.357 sig is a bottlenecked .40 s&w case to accept .355 diameter bullets. A sorry caliber in my opinion. I can beat .357 sig factory loads with my 9x19 handloads. .357 sig 1325fps with a 125 grain bullet. With mild loads I can get 1300fps with a 125 HP out of the nine. 1350 is getting warm, and 1400 is possible, but not recommended. I use accurate #5 for these loads. I won't say how much because that ruins the fun of T&E.

.380, I don't know where it came from, but it sucks bad compared to 9x19.



posted on Jun, 20 2009 @ 12:11 AM
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reply to post by irongunner
 


10mm is completely badass. In fact it was so badass that the FBI couldn't handle it. They had to chop part of the case off so they could make the .40 S&W. The .40 in my opinion is a really good cartridge also.

9x25 is a bottlenecked 10mm case. It is a very fun cartridge.



posted on Jun, 20 2009 @ 12:30 AM
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OK then, the .380ACP.

Designed and introduced by John Moses Browning in 1908. Purchased and manufactured under license by Colt, hence the name ACP (Automatic Colt Pistol). Loads of different names, most notibly 9x17, 9mm Short, and 9mm Kurz. Less commonly referred to as 9mm Browning. There are a few others, but these are the most widely used.

Low pressure gradient of the round allows for direct blowback pistols, which are much simpler (and therefore generally cheaper) than those requiring a breech locking mechanism.

A point to note for this and most other lower velocity pistol rounds firing a fairly light round - Don't go for expanding ammunition for self defence. The KE isn't enough to guarantee sufficient penetration to hit vitals. Stick with FMJ ("ball"). This improves penetration, resulting in a deeper wound track. A slow, light weight, expanding round will spend itself before hitting anything important.

So, who's doing the 10mm then?



posted on Jun, 22 2009 @ 05:45 PM
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reply to post by Cool Breeze
 


It's equally important to know the 9mm cartridges that are NOT compatible with your 9mm Parabellum.

9mm Ultra
9mm Browning Short
9mm Corto (same as above)
9mm Kurz (same as above)
9mm Police
9mm Glisenti
9mm Browning Long
9mm IMI
9mm Steyr
9mm Bergman
9mm Mauser
9mm Winchester Magnum
9mm Makarov



posted on Jun, 23 2009 @ 04:29 AM
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Originally posted by Ridhya

There are also piercing 9mm, I believe 7N21 +P or something, from Russia, which will work in any Russian arm that uses 9x18 makarov.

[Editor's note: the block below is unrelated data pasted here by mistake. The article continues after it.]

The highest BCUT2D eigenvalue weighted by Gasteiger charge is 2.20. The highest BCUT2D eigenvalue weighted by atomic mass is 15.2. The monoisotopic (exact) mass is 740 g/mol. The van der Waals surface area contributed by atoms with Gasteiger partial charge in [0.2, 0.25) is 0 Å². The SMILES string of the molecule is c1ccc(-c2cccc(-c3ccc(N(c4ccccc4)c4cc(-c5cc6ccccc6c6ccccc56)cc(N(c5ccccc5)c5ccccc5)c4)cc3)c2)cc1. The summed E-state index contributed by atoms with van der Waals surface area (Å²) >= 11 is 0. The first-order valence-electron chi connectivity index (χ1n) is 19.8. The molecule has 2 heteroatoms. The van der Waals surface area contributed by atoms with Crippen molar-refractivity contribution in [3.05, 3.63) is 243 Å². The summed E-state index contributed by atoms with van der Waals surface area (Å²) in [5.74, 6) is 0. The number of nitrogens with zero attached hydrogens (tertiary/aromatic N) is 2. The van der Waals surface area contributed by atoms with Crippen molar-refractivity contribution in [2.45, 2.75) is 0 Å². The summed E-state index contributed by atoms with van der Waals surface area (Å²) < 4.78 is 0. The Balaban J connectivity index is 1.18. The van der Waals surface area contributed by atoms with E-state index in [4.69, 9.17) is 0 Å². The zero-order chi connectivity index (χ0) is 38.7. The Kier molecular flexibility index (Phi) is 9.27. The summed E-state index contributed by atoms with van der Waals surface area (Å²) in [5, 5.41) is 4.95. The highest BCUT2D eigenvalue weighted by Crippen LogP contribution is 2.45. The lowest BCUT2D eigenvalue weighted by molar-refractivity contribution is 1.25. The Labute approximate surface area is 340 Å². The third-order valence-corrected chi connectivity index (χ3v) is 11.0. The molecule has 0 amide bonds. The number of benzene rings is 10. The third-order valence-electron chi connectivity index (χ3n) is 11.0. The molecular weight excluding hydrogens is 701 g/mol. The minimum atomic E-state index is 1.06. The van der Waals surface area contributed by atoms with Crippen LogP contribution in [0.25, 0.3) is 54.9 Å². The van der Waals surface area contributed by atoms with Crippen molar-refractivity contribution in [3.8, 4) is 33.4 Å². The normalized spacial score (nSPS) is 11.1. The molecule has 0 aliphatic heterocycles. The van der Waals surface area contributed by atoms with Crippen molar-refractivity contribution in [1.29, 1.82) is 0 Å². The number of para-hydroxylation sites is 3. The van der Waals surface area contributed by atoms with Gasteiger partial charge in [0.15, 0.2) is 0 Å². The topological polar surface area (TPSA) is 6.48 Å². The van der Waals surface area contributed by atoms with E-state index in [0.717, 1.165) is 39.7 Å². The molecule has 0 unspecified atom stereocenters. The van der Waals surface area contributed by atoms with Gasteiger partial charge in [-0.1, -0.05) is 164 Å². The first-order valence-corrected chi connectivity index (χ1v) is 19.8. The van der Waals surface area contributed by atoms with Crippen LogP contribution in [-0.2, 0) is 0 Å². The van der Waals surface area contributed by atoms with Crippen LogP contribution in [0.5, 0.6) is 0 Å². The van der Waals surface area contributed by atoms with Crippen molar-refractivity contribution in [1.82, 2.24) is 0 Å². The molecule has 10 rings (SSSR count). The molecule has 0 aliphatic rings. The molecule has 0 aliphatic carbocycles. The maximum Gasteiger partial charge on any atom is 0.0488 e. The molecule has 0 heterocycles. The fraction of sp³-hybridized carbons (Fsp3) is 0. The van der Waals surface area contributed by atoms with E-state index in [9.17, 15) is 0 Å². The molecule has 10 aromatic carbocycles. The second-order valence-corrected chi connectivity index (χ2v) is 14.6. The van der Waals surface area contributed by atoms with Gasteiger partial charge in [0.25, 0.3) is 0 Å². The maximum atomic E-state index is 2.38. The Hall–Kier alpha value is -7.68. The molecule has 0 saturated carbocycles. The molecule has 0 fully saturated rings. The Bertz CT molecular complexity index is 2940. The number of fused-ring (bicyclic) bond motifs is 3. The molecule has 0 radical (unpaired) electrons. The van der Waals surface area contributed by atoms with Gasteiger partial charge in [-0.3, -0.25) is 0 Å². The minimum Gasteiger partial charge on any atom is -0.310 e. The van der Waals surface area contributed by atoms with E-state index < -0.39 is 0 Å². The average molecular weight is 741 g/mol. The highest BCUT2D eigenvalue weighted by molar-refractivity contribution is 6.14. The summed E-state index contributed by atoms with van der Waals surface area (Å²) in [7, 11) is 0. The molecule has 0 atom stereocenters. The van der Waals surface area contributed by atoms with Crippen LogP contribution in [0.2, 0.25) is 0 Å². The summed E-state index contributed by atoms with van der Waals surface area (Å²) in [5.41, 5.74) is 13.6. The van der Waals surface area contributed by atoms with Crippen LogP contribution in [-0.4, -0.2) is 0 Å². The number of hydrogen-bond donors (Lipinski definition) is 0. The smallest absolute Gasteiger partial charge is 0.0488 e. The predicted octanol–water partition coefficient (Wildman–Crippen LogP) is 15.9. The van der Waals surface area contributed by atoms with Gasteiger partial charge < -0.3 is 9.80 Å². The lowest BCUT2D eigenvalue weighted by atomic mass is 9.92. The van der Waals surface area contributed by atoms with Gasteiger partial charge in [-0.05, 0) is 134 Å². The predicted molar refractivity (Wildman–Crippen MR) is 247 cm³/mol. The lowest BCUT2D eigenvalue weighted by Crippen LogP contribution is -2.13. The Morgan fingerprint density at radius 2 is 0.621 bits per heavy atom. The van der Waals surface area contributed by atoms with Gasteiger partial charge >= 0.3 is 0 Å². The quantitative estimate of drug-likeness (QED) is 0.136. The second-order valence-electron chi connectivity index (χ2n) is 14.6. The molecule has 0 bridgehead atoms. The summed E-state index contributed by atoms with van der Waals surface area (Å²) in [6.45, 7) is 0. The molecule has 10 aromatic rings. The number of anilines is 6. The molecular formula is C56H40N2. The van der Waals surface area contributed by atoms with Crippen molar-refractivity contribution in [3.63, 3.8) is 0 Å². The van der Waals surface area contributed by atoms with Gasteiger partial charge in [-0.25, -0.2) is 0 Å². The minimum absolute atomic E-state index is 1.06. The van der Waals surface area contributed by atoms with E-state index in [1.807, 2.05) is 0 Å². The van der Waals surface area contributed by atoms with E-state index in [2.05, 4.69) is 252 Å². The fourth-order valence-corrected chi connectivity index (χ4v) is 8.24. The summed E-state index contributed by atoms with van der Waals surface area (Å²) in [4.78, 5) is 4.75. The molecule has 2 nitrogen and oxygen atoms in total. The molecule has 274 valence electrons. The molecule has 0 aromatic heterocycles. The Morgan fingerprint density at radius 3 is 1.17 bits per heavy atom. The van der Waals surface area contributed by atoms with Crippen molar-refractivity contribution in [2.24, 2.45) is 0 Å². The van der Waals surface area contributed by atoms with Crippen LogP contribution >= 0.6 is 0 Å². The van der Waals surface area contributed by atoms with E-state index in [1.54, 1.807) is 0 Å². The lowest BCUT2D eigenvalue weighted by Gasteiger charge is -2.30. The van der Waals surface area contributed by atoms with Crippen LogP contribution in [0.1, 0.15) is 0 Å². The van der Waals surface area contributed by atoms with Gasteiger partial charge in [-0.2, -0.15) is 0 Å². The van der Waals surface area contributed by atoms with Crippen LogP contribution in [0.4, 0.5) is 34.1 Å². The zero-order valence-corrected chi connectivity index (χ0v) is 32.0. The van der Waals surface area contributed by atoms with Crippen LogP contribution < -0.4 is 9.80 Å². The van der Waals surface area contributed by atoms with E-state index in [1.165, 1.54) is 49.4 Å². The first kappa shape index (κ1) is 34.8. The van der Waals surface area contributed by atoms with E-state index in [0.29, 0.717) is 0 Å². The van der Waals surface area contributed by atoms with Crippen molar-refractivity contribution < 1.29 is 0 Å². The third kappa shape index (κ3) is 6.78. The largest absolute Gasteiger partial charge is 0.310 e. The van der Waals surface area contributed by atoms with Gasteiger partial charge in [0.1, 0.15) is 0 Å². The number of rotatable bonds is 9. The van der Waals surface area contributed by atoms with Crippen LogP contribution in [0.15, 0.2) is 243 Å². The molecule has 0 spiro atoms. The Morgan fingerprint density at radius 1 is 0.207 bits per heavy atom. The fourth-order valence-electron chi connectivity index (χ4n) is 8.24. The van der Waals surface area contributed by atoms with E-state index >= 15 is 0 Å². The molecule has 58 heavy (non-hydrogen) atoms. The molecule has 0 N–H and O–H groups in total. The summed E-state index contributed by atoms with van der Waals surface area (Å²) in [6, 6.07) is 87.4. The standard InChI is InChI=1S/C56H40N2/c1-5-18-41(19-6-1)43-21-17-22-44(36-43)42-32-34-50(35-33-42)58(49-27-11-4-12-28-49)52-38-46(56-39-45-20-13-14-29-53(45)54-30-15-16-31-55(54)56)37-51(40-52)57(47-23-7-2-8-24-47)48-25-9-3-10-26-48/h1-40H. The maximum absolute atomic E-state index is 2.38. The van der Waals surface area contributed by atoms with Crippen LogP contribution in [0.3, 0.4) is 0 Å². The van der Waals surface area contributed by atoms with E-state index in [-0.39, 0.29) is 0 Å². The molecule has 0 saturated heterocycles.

[edit on 19-6-2009 by Ridhya]


7N21 is 9x19, but it should not be used with regular 9x19 pistols, unless you can verify it is not overpresured. I have beeb unable to find any reliable data on that load and its presures.



posted on Jun, 23 2009 @ 02:45 PM
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Originally posted by Ridhya
PS I think you should research a lot more about guns before getting one :S here you have to take tests and know your stuff so it is safer

[edit on 19-6-2009 by Ridhya]


Smartass! Haha.

If one can reload, fire and know what size caliber their own gun is, then that's all you need to know when defending yourself.

Let me ask you something.. do you everything about the vehicle that you drive? It's a powerful machine that cause major damage if you're not careful. Chances are you don't, we have paid mechanics do look at it for you. Or how about computers? You may not know everything about it, but it's useful and that's all that counts.

The reason I say this is because the OP didn't seem clueless as you make him out to be. Discouraging him from use of a weapon because he doesn't know everything about 9mm's is exactly what the-powers-that-be want to achieve.



posted on Jun, 23 2009 @ 03:54 PM
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reply to post by LiQuiD_FuSioN
 


Thank you for that one I really did not take his message to heart though.

For all I know he could have googled "9mm bullets" in order to get all of his information, I truly do not know where anyone gets there info so I figure it is best to just let all the replies come in and combine them all up for one super answer


Hey it is one guy's opinion that I know more about the cartridge to be able safely own a handgun???



posted on Jun, 23 2009 @ 04:11 PM
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reply to post by Cool Breeze
 


Good luck buying your 9mm ammo. I have stopped going to the range with my XD 9mm in order to preserve what ammo I have left. I just shoot with my Ruger Mark III nowadays. .22 is still plentiful in my neck of the woods.

Popular handgun rounds that are available, like 9mm and .40 etc, are most likely going to law enforcement agencies before any lands in a retail shop. If and when it lands in a retail shop it is gobbled up at ridiculous prices by those who are hoarding ammo to prepare for Barry's big grab.



posted on Jun, 23 2009 @ 04:21 PM
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reply to post by jibeho
 


Ya I have 400rds Im sitting on right now and probably going to befriend some Wal Mart employees so they might be willing to give me first dibs on any new arrivals